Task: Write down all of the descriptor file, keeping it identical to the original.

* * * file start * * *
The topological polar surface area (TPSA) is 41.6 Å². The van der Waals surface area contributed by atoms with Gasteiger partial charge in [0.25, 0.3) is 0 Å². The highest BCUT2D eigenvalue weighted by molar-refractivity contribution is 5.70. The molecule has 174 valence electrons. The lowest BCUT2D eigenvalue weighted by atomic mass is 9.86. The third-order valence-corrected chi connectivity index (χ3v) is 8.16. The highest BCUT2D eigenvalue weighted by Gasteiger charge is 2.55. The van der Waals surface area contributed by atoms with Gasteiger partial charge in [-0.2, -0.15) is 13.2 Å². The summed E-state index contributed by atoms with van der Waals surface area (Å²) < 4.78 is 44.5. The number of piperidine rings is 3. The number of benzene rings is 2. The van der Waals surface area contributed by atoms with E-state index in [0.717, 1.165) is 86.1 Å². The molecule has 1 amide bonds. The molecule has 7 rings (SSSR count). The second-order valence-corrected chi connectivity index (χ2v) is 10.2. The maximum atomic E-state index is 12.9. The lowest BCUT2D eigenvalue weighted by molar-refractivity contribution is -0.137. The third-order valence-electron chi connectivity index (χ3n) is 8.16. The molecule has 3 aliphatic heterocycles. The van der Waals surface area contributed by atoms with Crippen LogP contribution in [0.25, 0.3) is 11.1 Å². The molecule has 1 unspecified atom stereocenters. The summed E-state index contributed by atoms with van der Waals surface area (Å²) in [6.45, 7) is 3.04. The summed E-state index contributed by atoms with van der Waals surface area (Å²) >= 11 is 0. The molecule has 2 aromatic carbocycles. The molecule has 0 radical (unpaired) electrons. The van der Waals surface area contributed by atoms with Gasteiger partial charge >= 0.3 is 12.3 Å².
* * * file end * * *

The topological polar surface area (TPSA) is 41.6 Å². The van der Waals surface area contributed by atoms with Gasteiger partial charge in [0.25, 0.3) is 0 Å². The highest BCUT2D eigenvalue weighted by molar-refractivity contribution is 5.70. The molecule has 174 valence electrons. The lowest BCUT2D eigenvalue weighted by atomic mass is 9.86. The third-order valence-corrected chi connectivity index (χ3v) is 8.16. The highest BCUT2D eigenvalue weighted by Gasteiger charge is 2.55. The van der Waals surface area contributed by atoms with Gasteiger partial charge in [-0.2, -0.15) is 13.2 Å². The summed E-state index contributed by atoms with van der Waals surface area (Å²) < 4.78 is 44.5. The number of piperidine rings is 3. The number of benzene rings is 2. The van der Waals surface area contributed by atoms with E-state index in [0.717, 1.165) is 86.1 Å². The molecule has 1 amide bonds. The molecule has 7 rings (SSSR count). The second-order valence-corrected chi connectivity index (χ2v) is 10.2. The maximum atomic E-state index is 12.9. The lowest BCUT2D eigenvalue weighted by molar-refractivity contribution is -0.137. The third-order valence-electron chi connectivity index (χ3n) is 8.16. The molecule has 3 aliphatic heterocycles. The van der Waals surface area contributed by atoms with Crippen LogP contribution in [0.25, 0.3) is 11.1 Å². The molecule has 1 unspecified atom stereocenters. The summed E-state index contributed by atoms with van der Waals surface area (Å²) in [6.45, 7) is 3.04. The summed E-state index contributed by atoms with van der Waals surface area (Å²) >= 11 is 0. The molecule has 2 aromatic carbocycles. The molecule has 0 radical (unpaired) electrons. The van der Waals surface area contributed by atoms with Gasteiger partial charge >= 0.3 is 12.3 Å².